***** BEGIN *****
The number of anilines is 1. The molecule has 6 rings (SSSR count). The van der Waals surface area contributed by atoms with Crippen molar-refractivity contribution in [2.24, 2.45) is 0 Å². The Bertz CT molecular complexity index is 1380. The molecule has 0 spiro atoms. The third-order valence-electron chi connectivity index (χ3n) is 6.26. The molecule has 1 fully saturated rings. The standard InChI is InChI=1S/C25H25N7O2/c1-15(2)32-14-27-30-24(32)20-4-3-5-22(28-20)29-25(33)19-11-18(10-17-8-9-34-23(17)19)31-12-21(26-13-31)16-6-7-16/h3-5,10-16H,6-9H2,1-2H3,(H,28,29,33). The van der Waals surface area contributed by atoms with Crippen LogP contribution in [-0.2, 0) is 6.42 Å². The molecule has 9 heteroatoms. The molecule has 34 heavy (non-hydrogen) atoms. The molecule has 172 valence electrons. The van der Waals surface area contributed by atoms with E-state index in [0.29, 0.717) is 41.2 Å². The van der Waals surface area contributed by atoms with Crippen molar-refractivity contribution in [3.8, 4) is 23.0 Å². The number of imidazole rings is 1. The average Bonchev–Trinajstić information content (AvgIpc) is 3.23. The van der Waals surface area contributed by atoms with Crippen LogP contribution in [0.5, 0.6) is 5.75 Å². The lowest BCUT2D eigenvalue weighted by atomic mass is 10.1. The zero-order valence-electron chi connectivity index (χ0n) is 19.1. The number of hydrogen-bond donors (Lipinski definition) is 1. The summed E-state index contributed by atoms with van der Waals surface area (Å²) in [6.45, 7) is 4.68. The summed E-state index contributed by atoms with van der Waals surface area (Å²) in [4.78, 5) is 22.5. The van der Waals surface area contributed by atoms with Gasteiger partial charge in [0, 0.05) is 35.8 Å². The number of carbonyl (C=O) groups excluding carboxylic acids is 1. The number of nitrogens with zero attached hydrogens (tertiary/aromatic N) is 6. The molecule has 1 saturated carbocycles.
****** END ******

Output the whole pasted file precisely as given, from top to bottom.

The number of anilines is 1. The molecule has 6 rings (SSSR count). The van der Waals surface area contributed by atoms with Crippen molar-refractivity contribution in [2.24, 2.45) is 0 Å². The Bertz CT molecular complexity index is 1380. The molecule has 0 spiro atoms. The third-order valence-electron chi connectivity index (χ3n) is 6.26. The molecule has 1 fully saturated rings. The standard InChI is InChI=1S/C25H25N7O2/c1-15(2)32-14-27-30-24(32)20-4-3-5-22(28-20)29-25(33)19-11-18(10-17-8-9-34-23(17)19)31-12-21(26-13-31)16-6-7-16/h3-5,10-16H,6-9H2,1-2H3,(H,28,29,33). The van der Waals surface area contributed by atoms with Crippen LogP contribution in [-0.2, 0) is 6.42 Å². The molecule has 9 heteroatoms. The molecule has 34 heavy (non-hydrogen) atoms. The molecule has 172 valence electrons. The van der Waals surface area contributed by atoms with E-state index in [0.29, 0.717) is 41.2 Å². The van der Waals surface area contributed by atoms with Crippen molar-refractivity contribution in [3.8, 4) is 23.0 Å². The number of imidazole rings is 1. The average Bonchev–Trinajstić information content (AvgIpc) is 3.23. The van der Waals surface area contributed by atoms with Crippen LogP contribution in [0.5, 0.6) is 5.75 Å². The lowest BCUT2D eigenvalue weighted by atomic mass is 10.1. The zero-order valence-electron chi connectivity index (χ0n) is 19.1. The number of hydrogen-bond donors (Lipinski definition) is 1. The summed E-state index contributed by atoms with van der Waals surface area (Å²) in [6.45, 7) is 4.68. The summed E-state index contributed by atoms with van der Waals surface area (Å²) in [4.78, 5) is 22.5. The van der Waals surface area contributed by atoms with Gasteiger partial charge in [0, 0.05) is 35.8 Å². The number of carbonyl (C=O) groups excluding carboxylic acids is 1. The number of nitrogens with zero attached hydrogens (tertiary/aromatic N) is 6. The molecule has 1 saturated carbocycles.